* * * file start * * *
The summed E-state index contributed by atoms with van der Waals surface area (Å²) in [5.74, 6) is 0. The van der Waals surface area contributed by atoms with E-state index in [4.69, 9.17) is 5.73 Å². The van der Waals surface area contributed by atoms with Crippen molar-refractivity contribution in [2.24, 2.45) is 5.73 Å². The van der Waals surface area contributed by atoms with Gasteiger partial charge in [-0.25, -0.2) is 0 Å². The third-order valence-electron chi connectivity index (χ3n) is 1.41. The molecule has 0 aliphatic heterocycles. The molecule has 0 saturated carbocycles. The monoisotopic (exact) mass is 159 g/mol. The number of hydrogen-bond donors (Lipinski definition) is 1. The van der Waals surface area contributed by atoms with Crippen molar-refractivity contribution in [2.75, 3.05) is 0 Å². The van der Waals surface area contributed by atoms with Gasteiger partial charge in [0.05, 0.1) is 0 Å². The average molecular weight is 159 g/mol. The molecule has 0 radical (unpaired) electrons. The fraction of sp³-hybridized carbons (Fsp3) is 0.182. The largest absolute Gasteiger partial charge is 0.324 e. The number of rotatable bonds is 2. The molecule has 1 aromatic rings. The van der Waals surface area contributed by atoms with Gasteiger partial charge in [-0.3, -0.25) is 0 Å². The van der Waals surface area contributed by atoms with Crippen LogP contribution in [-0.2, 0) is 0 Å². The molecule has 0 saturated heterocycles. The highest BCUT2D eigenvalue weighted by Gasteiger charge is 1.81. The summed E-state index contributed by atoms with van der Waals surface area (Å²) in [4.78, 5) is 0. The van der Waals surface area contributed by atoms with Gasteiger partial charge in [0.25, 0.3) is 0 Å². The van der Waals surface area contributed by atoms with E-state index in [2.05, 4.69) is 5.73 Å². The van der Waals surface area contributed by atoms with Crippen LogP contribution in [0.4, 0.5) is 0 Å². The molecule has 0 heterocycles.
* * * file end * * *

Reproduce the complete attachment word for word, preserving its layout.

The summed E-state index contributed by atoms with van der Waals surface area (Å²) in [5.74, 6) is 0. The van der Waals surface area contributed by atoms with E-state index in [4.69, 9.17) is 5.73 Å². The van der Waals surface area contributed by atoms with Crippen molar-refractivity contribution in [2.24, 2.45) is 5.73 Å². The van der Waals surface area contributed by atoms with Gasteiger partial charge in [-0.25, -0.2) is 0 Å². The third-order valence-electron chi connectivity index (χ3n) is 1.41. The molecule has 0 aliphatic heterocycles. The molecule has 0 saturated carbocycles. The monoisotopic (exact) mass is 159 g/mol. The number of hydrogen-bond donors (Lipinski definition) is 1. The van der Waals surface area contributed by atoms with Crippen molar-refractivity contribution in [2.75, 3.05) is 0 Å². The van der Waals surface area contributed by atoms with Gasteiger partial charge in [0.05, 0.1) is 0 Å². The average molecular weight is 159 g/mol. The molecule has 0 radical (unpaired) electrons. The fraction of sp³-hybridized carbons (Fsp3) is 0.182. The largest absolute Gasteiger partial charge is 0.324 e. The number of rotatable bonds is 2. The molecule has 1 aromatic rings. The van der Waals surface area contributed by atoms with Gasteiger partial charge in [-0.3, -0.25) is 0 Å². The van der Waals surface area contributed by atoms with Crippen LogP contribution in [-0.2, 0) is 0 Å². The molecule has 0 saturated heterocycles. The highest BCUT2D eigenvalue weighted by Gasteiger charge is 1.81. The summed E-state index contributed by atoms with van der Waals surface area (Å²) in [4.78, 5) is 0. The van der Waals surface area contributed by atoms with Gasteiger partial charge in [0.25, 0.3) is 0 Å². The van der Waals surface area contributed by atoms with E-state index in [2.05, 4.69) is 5.73 Å². The van der Waals surface area contributed by atoms with Crippen LogP contribution in [0.4, 0.5) is 0 Å². The molecule has 0 heterocycles.